Through the help and initiative of their municipal link, Valerie Magallado, each clusters conducted their own group meetings separately in the leadership of their parent leaders. In here, they discussed groupings and distributed tasks among each group to take up with their community garden. They have also discussed and agreed upon schedules to take turns in caring for the garden. After several meetings, the community gardens were established in December 2016.

For the seeds that they use, some usually comes from member’s own backyard garden while some were bought from the market. Vegetables which are usually planted are eggplants, okra, tomatoes, string beans, radish, squash, and sili among others. They also plant flowers and other plants to repel unwanted insects in their crops.

Partner-beneficiaries and their garden in Purok Proper 2 (upper left), Purok Proper 1 (upper right), Purok Old site (left center), Purok Malungkot (right center), Purok Durian (lower left), and Sitio Taliwara/Little Baguio (lower right).

Few months after the establishment, there have been bountiful harvests from the garden. It was decided that the yield will be sold to members with a price relatively cheaper than those in the markets. The money which they accrued from their yield is saved for the future uses of the group since it was a collective effort. Some of the clusters wanted their money to be used as capital to buy female swine. The piglets of the swine will be distributed to each of its members rotationally for their personal consumption.  For their first harvest, each cluster has gained 500 to 3,000 pesos.

Seeing the benefits from the garden in the long term, most of the members of the seven clusters want to sustain the project as it provides them cheaper and nutritious food for their families to consume. “Dati yung mga bata wala talagang makain dito sa amin lalo na’t mahal ang mga pagkain, pero ngayon kumukuha na lang kami sa garden namin para may mapakain sa mga anak namin (Children in our community before do not have anything to eat since food is expensive, but now with the vegetables from our garden, we can already provide them food to eat),” said Emmi Delaguna, parent leader of Purok Proper 2. More than the money they get, the members said that they can also practice bayanihan which strengthens their sense of camaraderie.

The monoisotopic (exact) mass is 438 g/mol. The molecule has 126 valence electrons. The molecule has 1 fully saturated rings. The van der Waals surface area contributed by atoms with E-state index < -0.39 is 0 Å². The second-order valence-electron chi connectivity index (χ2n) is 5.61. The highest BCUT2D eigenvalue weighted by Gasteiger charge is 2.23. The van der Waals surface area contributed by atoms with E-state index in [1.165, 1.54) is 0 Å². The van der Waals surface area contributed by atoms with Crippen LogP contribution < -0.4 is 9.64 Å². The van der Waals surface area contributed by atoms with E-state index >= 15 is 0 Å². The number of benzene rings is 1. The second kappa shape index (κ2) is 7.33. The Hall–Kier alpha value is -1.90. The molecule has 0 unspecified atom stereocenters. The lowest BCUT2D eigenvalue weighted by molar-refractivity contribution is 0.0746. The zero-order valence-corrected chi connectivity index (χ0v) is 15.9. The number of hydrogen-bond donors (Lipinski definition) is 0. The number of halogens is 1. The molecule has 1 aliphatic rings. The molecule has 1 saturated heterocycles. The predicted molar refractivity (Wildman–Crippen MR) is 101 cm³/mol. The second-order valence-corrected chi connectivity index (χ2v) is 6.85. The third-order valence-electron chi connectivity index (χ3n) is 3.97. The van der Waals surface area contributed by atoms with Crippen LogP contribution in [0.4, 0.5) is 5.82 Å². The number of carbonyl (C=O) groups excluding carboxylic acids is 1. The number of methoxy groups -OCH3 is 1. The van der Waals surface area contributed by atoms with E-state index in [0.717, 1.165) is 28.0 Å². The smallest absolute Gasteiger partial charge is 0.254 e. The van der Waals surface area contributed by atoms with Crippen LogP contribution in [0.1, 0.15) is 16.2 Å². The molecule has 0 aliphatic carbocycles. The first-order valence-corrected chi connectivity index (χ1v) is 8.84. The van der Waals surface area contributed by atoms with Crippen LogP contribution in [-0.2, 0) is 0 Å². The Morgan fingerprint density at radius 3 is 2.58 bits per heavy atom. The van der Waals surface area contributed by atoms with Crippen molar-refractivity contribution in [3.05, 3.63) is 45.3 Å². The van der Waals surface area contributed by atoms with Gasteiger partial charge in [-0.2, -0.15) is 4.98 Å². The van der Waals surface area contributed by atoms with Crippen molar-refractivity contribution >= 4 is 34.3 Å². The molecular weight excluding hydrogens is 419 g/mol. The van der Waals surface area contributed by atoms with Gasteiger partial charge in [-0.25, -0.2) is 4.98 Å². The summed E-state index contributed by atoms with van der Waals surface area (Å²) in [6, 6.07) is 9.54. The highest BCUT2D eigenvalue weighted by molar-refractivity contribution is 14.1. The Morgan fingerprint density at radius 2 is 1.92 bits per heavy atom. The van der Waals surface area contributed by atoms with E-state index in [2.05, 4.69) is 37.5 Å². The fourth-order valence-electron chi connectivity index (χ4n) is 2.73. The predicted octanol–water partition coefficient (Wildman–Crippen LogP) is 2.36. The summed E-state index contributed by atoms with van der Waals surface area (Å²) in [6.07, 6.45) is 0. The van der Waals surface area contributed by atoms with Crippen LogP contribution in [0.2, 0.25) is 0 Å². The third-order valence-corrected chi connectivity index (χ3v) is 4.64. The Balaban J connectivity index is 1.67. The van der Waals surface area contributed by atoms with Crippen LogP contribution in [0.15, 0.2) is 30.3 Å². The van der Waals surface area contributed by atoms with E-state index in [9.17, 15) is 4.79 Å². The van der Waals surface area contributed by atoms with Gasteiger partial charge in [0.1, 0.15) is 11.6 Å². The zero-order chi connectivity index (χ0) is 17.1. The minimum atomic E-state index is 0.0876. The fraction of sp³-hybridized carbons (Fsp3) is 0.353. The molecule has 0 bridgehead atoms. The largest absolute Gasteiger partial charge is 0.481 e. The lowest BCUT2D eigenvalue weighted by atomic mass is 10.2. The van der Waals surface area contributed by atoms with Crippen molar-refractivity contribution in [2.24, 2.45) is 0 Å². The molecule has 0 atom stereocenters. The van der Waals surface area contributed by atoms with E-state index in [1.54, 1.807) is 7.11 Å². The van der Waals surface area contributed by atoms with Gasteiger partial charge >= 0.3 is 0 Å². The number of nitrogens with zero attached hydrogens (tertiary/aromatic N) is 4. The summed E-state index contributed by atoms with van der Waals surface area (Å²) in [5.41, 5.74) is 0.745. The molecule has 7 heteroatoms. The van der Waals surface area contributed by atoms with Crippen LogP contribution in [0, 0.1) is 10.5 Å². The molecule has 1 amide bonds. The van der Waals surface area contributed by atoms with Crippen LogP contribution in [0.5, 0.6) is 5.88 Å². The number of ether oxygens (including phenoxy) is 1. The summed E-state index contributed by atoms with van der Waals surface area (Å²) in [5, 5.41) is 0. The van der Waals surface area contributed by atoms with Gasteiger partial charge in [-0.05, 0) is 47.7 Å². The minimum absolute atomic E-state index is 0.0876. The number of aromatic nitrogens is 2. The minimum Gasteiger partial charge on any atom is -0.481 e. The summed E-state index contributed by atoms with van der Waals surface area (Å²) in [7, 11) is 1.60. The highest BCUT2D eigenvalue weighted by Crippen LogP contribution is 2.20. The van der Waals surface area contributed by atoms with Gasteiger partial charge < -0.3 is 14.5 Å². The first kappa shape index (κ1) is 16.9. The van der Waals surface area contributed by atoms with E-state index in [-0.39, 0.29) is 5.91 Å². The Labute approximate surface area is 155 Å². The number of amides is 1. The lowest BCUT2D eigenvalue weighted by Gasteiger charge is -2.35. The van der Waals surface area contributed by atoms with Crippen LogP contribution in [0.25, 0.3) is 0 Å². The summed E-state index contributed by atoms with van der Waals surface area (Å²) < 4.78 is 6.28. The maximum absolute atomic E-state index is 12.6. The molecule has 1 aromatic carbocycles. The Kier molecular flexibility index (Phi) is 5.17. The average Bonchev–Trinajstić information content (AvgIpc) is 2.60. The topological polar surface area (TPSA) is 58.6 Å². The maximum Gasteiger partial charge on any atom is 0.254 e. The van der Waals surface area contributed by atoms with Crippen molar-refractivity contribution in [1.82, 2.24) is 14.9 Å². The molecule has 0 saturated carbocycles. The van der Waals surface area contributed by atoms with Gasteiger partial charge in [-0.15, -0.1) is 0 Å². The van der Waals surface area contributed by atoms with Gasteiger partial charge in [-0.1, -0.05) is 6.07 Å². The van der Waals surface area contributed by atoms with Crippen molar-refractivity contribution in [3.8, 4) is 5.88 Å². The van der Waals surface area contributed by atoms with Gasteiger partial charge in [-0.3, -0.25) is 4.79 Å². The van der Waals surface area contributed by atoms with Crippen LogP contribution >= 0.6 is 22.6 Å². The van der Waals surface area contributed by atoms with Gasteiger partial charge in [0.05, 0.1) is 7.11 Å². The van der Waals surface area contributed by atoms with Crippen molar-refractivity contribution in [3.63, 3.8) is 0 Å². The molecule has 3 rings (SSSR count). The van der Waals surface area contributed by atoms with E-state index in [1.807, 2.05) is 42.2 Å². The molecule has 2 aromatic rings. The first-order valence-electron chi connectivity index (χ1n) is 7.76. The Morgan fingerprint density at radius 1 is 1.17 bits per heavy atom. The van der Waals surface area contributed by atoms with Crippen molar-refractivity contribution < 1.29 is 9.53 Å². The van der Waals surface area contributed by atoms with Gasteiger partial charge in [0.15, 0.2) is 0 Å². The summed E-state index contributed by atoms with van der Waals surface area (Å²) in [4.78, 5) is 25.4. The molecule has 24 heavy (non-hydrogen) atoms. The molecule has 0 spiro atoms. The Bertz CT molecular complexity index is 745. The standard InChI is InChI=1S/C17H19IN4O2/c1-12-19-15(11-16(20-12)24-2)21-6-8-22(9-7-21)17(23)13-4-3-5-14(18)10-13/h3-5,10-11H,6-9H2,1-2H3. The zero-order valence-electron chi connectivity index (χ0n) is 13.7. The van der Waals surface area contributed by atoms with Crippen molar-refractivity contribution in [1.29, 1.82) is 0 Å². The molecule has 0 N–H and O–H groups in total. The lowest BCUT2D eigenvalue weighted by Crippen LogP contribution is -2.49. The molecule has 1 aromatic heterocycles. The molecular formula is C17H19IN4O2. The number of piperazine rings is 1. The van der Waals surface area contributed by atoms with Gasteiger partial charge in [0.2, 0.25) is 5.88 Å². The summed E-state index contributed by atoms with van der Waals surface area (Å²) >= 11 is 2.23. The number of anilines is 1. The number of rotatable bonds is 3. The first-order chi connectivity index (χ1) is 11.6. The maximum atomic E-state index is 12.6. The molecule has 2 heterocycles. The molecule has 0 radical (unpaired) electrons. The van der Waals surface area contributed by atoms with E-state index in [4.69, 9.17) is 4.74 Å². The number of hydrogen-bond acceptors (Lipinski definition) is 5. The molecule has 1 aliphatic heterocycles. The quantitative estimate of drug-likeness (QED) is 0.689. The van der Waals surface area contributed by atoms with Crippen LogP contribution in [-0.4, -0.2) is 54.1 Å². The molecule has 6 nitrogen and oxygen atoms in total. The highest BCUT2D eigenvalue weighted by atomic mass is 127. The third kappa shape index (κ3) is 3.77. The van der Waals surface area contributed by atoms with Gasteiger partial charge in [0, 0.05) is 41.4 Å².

But while most of the members showed eagerness to perform their assigned duties and responsibilities to maintain their garden, members of some clusters showed disinterest due to problems with the location, which is in the case of Purok Malungkot and Purok Proper 1. The garden of Purok Malungkot was situated near their barangay hall which is far from the houses of other members. Therefore, some members find it inconvenient to go to their community garden as they also have their own backyard gardens at home. Meanwhile, in Purok Proper 1, members are having a hard time watering the garden since they only rely on the river near it, which most of the time dries out. When asked about their future plans, parent leader Melanie Cadenas of Purok Proper 1 and parent leader Adeliza Heredero of Purok Malungkot said that their members think of finding another location for the garden to start again.

In the initial phase of project implementation, the community gardens have successfully served as main or alternative source of nutritious food for the partner beneficiaries. And despite challenges being encountered in the project, it is hoped that hunger and food insecurity among the Pantawid beneficiaries in the area will be eliminated in the long term, in order to reduce the impact of poverty in the poor Filipino families. The project is also set towards improving and increasing vegetable production and consumption in the succeeding months by tapping additional partners such as the Department of Agriculture, to teach the members with the methods of sustainable food production. ###

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Pantawid Pamilya conducted VAWC orientation in Marinduque